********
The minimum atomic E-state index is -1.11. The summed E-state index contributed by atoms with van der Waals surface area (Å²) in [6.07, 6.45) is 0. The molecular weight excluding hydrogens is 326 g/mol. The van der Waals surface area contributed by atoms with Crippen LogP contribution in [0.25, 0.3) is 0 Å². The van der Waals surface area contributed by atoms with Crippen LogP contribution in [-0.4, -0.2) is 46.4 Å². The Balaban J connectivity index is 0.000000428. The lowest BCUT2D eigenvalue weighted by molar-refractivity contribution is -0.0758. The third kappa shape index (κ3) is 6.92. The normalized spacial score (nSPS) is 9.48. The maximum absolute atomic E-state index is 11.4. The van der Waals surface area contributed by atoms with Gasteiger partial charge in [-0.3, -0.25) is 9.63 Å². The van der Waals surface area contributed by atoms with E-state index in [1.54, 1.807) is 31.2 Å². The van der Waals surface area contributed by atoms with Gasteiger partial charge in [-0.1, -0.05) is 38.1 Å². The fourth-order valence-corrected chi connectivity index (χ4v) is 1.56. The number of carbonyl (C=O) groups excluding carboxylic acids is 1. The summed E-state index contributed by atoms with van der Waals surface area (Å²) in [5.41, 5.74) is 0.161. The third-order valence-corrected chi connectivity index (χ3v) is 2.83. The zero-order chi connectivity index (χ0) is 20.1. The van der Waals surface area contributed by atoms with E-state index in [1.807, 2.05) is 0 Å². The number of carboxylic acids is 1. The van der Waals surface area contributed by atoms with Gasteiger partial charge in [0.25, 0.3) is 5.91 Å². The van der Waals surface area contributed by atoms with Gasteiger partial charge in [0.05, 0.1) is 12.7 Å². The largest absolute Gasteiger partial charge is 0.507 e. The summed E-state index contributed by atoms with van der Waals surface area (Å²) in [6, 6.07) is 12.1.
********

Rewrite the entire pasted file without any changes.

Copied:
The minimum atomic E-state index is -1.11. The summed E-state index contributed by atoms with van der Waals surface area (Å²) in [6.07, 6.45) is 0. The molecular weight excluding hydrogens is 326 g/mol. The van der Waals surface area contributed by atoms with Crippen LogP contribution in [0.25, 0.3) is 0 Å². The van der Waals surface area contributed by atoms with Crippen LogP contribution in [-0.4, -0.2) is 46.4 Å². The Balaban J connectivity index is 0.000000428. The lowest BCUT2D eigenvalue weighted by molar-refractivity contribution is -0.0758. The third kappa shape index (κ3) is 6.92. The normalized spacial score (nSPS) is 9.48. The maximum absolute atomic E-state index is 11.4. The van der Waals surface area contributed by atoms with Gasteiger partial charge in [-0.3, -0.25) is 9.63 Å². The van der Waals surface area contributed by atoms with E-state index in [1.54, 1.807) is 31.2 Å². The van der Waals surface area contributed by atoms with Gasteiger partial charge in [-0.1, -0.05) is 38.1 Å². The fourth-order valence-corrected chi connectivity index (χ4v) is 1.56. The number of carbonyl (C=O) groups excluding carboxylic acids is 1. The summed E-state index contributed by atoms with van der Waals surface area (Å²) in [5.41, 5.74) is 0.161. The third-order valence-corrected chi connectivity index (χ3v) is 2.83. The zero-order chi connectivity index (χ0) is 20.1. The van der Waals surface area contributed by atoms with E-state index in [1.807, 2.05) is 0 Å². The number of carboxylic acids is 1. The van der Waals surface area contributed by atoms with Gasteiger partial charge in [0.25, 0.3) is 5.91 Å². The van der Waals surface area contributed by atoms with Gasteiger partial charge in [0.05, 0.1) is 12.7 Å². The largest absolute Gasteiger partial charge is 0.507 e. The summed E-state index contributed by atoms with van der Waals surface area (Å²) in [6, 6.07) is 12.1.